DISSUADING YOUNG POTENTIAL TERRORISTS
Mann, Jeffrey M., Jr.
Borer, Douglas A.
Rice, Ian C.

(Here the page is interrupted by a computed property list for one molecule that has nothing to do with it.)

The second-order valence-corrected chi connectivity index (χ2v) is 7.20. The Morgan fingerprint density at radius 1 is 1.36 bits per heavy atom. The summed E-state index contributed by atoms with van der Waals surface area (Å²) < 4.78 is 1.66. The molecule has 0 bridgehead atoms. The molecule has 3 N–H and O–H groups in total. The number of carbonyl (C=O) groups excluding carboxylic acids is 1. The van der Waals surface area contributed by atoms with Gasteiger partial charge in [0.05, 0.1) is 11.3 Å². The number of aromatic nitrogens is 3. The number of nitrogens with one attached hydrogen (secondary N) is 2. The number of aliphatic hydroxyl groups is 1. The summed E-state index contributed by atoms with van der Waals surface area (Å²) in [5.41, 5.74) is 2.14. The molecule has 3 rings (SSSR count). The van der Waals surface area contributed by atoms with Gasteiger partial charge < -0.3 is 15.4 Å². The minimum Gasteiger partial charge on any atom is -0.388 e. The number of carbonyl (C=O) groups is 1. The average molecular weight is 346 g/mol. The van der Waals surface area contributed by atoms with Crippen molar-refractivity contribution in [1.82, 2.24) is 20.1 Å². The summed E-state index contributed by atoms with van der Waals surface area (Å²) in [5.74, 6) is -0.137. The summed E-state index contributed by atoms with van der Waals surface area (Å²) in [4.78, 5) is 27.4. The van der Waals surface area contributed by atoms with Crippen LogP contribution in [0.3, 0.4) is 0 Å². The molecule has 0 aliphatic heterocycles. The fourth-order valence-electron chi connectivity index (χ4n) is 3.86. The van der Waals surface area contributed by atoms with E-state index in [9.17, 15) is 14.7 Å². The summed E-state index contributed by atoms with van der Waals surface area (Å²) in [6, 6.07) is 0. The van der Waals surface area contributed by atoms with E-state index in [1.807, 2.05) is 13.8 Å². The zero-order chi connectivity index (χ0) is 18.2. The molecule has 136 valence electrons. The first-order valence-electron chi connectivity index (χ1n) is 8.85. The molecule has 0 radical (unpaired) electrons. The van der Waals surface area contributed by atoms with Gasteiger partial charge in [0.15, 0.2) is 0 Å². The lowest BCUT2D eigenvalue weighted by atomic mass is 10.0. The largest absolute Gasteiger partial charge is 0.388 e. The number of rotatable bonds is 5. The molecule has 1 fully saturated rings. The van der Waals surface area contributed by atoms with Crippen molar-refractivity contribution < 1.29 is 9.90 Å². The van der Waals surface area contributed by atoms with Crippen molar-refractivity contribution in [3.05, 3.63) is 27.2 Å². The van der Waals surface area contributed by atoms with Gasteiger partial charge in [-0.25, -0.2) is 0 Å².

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After the 9/11 attacks, the United States has made many sacrifices to combat terrorism; this includes losing almost 7000 service members in the campaigns of the War on Terror. The United States has spent nearly $3 trillion on counterterrorism funding between fiscal years 2002 and 2017. Instead of being reactive in the fight against terrorism, I examine how to steer the next generation of potential terrorists in another direction. Using mentor programs like Big Brothers Big Sisters and Rancho Cielo as an exploratory proof of concept, I investigate the role proactive mentorship programs have on at-risk youth in a variety of social and culturally diverse settings. At-risk youth that are exposed to mentorship programs throughout the world where they develop sincere and lasting relationships with their mentors will be less vulnerable to being drawn into a gang or terrorist group. Joseph Campbell’s Hero with a Thousand Faces and the hero’s journey serve as the framework of analysis for the mentor programs worldwide and specifically how a mentor inserts him- or herself into the life of an at-risk youth. The examined mentor programs and relationships revealed some positive effects; however, the results are unclear because the programs have only been recently implemented—more time is required to understand lasting results. Not all at-risk youth will benefit from mentorship; however, the programs’ efforts enable some misguided youth the opportunity to live a life free of crime.
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